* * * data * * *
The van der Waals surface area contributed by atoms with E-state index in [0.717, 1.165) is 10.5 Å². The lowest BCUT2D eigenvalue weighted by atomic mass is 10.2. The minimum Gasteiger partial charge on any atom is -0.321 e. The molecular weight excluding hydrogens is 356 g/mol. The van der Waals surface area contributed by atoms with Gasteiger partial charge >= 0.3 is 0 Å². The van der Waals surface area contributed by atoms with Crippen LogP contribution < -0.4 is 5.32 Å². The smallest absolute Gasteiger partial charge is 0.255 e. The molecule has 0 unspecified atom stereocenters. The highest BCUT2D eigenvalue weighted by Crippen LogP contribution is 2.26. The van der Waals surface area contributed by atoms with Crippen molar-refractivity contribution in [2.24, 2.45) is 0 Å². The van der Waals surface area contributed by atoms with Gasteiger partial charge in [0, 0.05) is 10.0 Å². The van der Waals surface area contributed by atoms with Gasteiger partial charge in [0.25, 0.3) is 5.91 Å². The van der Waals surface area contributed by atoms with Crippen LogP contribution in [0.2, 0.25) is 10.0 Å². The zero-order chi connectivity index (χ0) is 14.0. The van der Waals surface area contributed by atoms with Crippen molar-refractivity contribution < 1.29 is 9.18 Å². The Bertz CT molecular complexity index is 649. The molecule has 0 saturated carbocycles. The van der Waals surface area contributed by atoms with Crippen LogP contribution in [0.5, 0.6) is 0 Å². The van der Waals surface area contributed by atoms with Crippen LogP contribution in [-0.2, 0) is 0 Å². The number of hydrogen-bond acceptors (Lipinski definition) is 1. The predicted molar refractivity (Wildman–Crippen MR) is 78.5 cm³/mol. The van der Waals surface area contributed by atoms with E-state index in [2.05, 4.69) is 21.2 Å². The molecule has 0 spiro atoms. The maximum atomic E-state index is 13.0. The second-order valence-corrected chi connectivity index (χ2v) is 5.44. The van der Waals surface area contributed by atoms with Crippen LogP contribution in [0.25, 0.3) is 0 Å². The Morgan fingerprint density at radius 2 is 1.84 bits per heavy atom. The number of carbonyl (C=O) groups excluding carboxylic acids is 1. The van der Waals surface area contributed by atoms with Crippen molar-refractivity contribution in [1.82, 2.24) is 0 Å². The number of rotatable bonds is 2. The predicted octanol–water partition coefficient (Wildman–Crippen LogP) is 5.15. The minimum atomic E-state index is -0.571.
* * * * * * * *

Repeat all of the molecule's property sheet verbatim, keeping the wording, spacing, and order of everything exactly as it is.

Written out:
The van der Waals surface area contributed by atoms with E-state index in [0.717, 1.165) is 10.5 Å². The lowest BCUT2D eigenvalue weighted by atomic mass is 10.2. The minimum Gasteiger partial charge on any atom is -0.321 e. The molecular weight excluding hydrogens is 356 g/mol. The van der Waals surface area contributed by atoms with Gasteiger partial charge >= 0.3 is 0 Å². The van der Waals surface area contributed by atoms with Crippen LogP contribution < -0.4 is 5.32 Å². The smallest absolute Gasteiger partial charge is 0.255 e. The molecule has 0 unspecified atom stereocenters. The highest BCUT2D eigenvalue weighted by Crippen LogP contribution is 2.26. The van der Waals surface area contributed by atoms with Crippen molar-refractivity contribution in [2.24, 2.45) is 0 Å². The van der Waals surface area contributed by atoms with Gasteiger partial charge in [0, 0.05) is 10.0 Å². The van der Waals surface area contributed by atoms with Gasteiger partial charge in [0.25, 0.3) is 5.91 Å². The van der Waals surface area contributed by atoms with Crippen LogP contribution in [0.2, 0.25) is 10.0 Å². The zero-order chi connectivity index (χ0) is 14.0. The van der Waals surface area contributed by atoms with Crippen molar-refractivity contribution < 1.29 is 9.18 Å². The Bertz CT molecular complexity index is 649. The molecule has 0 saturated carbocycles. The van der Waals surface area contributed by atoms with Crippen LogP contribution in [0.5, 0.6) is 0 Å². The van der Waals surface area contributed by atoms with Crippen LogP contribution in [-0.2, 0) is 0 Å². The number of hydrogen-bond acceptors (Lipinski definition) is 1. The predicted molar refractivity (Wildman–Crippen MR) is 78.5 cm³/mol. The van der Waals surface area contributed by atoms with E-state index in [2.05, 4.69) is 21.2 Å². The molecule has 0 spiro atoms. The maximum atomic E-state index is 13.0. The second-order valence-corrected chi connectivity index (χ2v) is 5.44. The van der Waals surface area contributed by atoms with Crippen LogP contribution in [0.25, 0.3) is 0 Å². The Morgan fingerprint density at radius 2 is 1.84 bits per heavy atom. The number of carbonyl (C=O) groups excluding carboxylic acids is 1. The van der Waals surface area contributed by atoms with Crippen molar-refractivity contribution in [1.82, 2.24) is 0 Å². The number of rotatable bonds is 2. The predicted octanol–water partition coefficient (Wildman–Crippen LogP) is 5.15. The minimum atomic E-state index is -0.571.